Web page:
Sophia Su, 2017, Ecology and Evolutionary Biology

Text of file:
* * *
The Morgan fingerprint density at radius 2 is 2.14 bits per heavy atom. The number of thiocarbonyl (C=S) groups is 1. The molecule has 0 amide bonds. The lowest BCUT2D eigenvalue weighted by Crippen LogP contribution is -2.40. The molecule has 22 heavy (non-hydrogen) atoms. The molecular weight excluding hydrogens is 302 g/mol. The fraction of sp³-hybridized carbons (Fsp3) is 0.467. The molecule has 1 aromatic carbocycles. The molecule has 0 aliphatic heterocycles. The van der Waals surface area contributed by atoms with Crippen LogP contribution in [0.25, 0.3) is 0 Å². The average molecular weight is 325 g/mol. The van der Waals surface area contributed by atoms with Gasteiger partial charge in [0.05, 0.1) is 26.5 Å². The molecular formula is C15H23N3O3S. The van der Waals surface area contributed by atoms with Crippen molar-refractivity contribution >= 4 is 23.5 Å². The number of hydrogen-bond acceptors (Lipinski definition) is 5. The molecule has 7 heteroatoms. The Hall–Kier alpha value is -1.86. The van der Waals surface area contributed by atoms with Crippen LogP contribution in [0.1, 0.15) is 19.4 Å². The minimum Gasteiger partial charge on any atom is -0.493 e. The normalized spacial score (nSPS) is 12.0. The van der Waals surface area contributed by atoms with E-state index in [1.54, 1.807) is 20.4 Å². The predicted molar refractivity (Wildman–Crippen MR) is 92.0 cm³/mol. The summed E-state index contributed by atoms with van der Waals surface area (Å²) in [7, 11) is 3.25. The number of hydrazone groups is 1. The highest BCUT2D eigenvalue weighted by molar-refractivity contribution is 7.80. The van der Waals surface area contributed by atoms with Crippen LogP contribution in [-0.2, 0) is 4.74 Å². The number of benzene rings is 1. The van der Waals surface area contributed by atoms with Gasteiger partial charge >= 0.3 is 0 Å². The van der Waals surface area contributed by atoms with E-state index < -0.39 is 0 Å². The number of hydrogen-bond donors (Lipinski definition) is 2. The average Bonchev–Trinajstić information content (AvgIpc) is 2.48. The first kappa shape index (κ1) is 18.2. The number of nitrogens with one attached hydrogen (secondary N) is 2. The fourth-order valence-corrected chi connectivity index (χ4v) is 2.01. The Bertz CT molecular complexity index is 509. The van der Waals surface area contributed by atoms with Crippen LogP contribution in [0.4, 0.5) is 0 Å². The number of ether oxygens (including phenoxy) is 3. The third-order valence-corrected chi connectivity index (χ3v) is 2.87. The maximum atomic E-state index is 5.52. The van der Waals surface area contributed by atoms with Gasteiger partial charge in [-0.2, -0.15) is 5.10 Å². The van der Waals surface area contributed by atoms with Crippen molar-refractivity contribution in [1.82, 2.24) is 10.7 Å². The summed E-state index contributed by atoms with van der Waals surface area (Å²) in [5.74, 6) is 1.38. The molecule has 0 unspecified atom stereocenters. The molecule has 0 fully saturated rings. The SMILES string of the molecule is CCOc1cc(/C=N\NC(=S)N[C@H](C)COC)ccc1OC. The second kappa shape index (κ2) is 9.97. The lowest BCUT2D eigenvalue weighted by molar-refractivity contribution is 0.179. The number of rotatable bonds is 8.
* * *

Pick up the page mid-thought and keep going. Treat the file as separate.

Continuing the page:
This summer I worked with Dr. Bill Anderegg studying the effects of climate change on western U.S. forests in Cortez, Colorado. In the first experiment of the summer, we subjected the one seed juniper plant to a simulated drought environment by building transparent chambers around selected branches and artificially raising the temperature in the contained environment. In doing so, we were trying to understand the effects of a short-term heat shock and how quickly the juniper plant responds to and recovers from such an event. During the second half of the internship, we studied the depth ratio of water-conducting sapwood to non-conducting heartwood in four tree species in the San Juan National Forest. Fieldwork included tagging trees to establish new plots; surveying each tree for trunk diameter, bark depth, and other parameters; and taking core samples from each tree trunk and counting the number of sapwood rings and total rings. By studying the core samples, we were able to see how sapwood depth varies within a species and between species, as well as the effects of drought on tree growth. Through this internship, I gained extensive fieldwork experience, and learned new lab techniques and experimental design skills. The research allowed me to apply classroom knowledge and enriched my understanding of ecological systems.